This week, Milwaukee Magazine’s Bruce Murphy cites a recent New York Times analysis to make the point that Wisconsin’s budget deficit isn’t really so bad after all.  According to the analysis, Wisconsin’s $1.8 billion deficit in 2012 represents 12.8% of the previous year’s budget, which puts us right in the middle of the 44 states that reported budget deficits.

Fair enough, but that’s not the whole story.

Wisconsin is well behind the nation in the tools it grants itself to deal with budget deficits.  As I laid out in this lengthy research paper in 2009, most states require healthy “rainy day” funds to help ameliorate revenue shortfalls.  Wisconsin’s is virtually nonexistent:

According to the National Association of State Budget Officers (NASBO), nationwide ending balances reached 10.4% of expenditures in 2000, and 9.4% in 2001. During the 2001 recession, states were able to draw on $25.8 billion of reserves to help balance their budgets. As a result, ending balances were reduced to 3.7% of expenditures. Balances built up over the previous years helped ameliorate many of the budget problems caused by lagging revenue.

Following the recession in 2001, most states set aside significant amounts of money in budget reserves. In 2006, nationwide ending balances in state budgets had reached $62.1 billion, or 10.9% of expenditures. Increased revenue due to a growing economy contributed to these new funds, as states learned the importance of setting aside money for emergencies.

Wisconsin never learned its lesson. Wisconsin remains one of only four states with a minimum statutory balance under 1% of expenditures. Wisconsin had ending balances of 0.4% of annual spending in 2006 and 0.6% in 2007, and budgeted a minimum balance of 0.4% in the fiscal year 2008 budget. This compares to a nationwide average of 8.2% in 2007. By the standards set by other states, Wisconsin’s government has been running on fumes.

Furthermore, Wisconsin has been using debt to finance more and more of its state government operations.  When the state issues bonds, the debt service on that borrowing is inviolate – it cannot be reduced unless the bonds are refinanced:

In the past three budgets, the Governor and Legislature have generously used debt to fund ongoing appropriations indirectly. Additionally, new types of bonds have been created that allow government to circumvent the constitutional prohibition on bonding for general operating expenses. In several instances, Wisconsin’s elected leaders opted for short-term gain over long-term fiscal responsibility, and their creation of new types of borrowing carried risks for the future.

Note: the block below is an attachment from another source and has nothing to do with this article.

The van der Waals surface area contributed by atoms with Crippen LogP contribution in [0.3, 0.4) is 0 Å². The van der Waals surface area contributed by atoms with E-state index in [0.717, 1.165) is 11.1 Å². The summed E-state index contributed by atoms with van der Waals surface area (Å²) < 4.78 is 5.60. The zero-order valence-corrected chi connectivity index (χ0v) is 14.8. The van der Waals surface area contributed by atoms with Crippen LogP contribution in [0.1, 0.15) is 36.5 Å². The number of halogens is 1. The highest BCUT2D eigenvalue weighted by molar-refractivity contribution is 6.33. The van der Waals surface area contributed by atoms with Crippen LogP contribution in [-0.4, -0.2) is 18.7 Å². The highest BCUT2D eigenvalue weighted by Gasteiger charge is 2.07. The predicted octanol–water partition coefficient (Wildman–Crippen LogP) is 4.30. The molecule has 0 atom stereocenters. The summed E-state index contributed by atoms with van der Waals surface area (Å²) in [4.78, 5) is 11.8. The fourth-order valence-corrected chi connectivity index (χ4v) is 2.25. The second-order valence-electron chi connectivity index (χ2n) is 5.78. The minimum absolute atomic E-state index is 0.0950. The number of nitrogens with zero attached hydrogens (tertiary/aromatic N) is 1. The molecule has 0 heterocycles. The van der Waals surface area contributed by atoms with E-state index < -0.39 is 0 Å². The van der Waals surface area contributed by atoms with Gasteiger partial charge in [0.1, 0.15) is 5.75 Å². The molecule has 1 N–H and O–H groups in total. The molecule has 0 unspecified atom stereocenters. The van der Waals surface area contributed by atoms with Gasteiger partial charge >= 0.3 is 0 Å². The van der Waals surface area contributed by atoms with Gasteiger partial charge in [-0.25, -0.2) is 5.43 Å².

In 1969, when the state constitution was amended to allow the state to issue bonds, Wisconsin had $392.8 million in outstanding debt. In December of 2006, Wisconsin had $19.3 billion in outstanding debt, or $3,476 for every state resident. Shortly before the 1969 constitutional amendment passed, Wisconsin ranked 40th in the nation in state debt per capita. By 2003, Wisconsin had risen to 10th in per capita debt outstanding – and state debt has increased substantially since then.

Furthermore, the state has issued debt in excess of taxpayers’ ability to support that debt. In 1979, outstanding GPR supported GO bonding was 16.1% of state GPR revenues. By 2006, that number had more than doubled, to 33.9%. GPR funded GO bonding has grown substantially in relation to tax revenue.

Increased debt further ties the hands of the Governor and Legislature when trying to address budget shortfalls.  Debt service simply can’t be cut like other government programs.  General obligation bonds are backed by the full faith and credit of the state, and defaulting on those bonds is not an option.

So while Wisconsin may appear to be in the middle of the pack, it has far more restrictions on dealing with budget deficits than other states.  The lack of long-term planning over the years has caught up with the state, and makes earnest attempts to balance the budget all the more painful.